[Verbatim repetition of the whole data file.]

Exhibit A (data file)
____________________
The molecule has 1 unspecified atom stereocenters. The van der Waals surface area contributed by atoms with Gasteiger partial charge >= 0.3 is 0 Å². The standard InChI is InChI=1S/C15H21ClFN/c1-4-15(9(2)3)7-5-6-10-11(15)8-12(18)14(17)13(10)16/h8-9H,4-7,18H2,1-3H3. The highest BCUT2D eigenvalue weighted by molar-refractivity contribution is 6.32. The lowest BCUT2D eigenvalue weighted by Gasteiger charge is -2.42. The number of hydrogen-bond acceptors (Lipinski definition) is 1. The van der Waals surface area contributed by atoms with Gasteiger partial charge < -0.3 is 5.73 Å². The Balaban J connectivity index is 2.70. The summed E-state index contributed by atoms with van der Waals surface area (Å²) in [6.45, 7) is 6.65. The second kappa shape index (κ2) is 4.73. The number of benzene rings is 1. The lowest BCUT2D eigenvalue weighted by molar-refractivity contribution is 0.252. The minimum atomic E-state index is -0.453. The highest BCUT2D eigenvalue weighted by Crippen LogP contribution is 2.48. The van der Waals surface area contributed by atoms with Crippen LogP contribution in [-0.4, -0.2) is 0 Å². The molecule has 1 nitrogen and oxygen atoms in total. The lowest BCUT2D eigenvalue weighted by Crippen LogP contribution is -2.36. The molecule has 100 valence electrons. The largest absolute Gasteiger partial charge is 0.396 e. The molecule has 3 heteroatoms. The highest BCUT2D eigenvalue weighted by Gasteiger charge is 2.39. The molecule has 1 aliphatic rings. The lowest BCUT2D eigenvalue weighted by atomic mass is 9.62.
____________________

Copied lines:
The molecule has 1 unspecified atom stereocenters. The van der Waals surface area contributed by atoms with Gasteiger partial charge >= 0.3 is 0 Å². The standard InChI is InChI=1S/C15H21ClFN/c1-4-15(9(2)3)7-5-6-10-11(15)8-12(18)14(17)13(10)16/h8-9H,4-7,18H2,1-3H3. The highest BCUT2D eigenvalue weighted by molar-refractivity contribution is 6.32. The lowest BCUT2D eigenvalue weighted by Gasteiger charge is -2.42. The number of hydrogen-bond acceptors (Lipinski definition) is 1. The van der Waals surface area contributed by atoms with Gasteiger partial charge < -0.3 is 5.73 Å². The Balaban J connectivity index is 2.70. The summed E-state index contributed by atoms with van der Waals surface area (Å²) in [6.45, 7) is 6.65. The second kappa shape index (κ2) is 4.73. The number of benzene rings is 1. The lowest BCUT2D eigenvalue weighted by molar-refractivity contribution is 0.252. The minimum atomic E-state index is -0.453. The highest BCUT2D eigenvalue weighted by Crippen LogP contribution is 2.48. The van der Waals surface area contributed by atoms with Crippen LogP contribution in [-0.4, -0.2) is 0 Å². The molecule has 1 nitrogen and oxygen atoms in total. The lowest BCUT2D eigenvalue weighted by Crippen LogP contribution is -2.36. The molecule has 100 valence electrons. The largest absolute Gasteiger partial charge is 0.396 e. The molecule has 3 heteroatoms. The highest BCUT2D eigenvalue weighted by Gasteiger charge is 2.39. The molecule has 1 aliphatic rings. The lowest BCUT2D eigenvalue weighted by atomic mass is 9.62.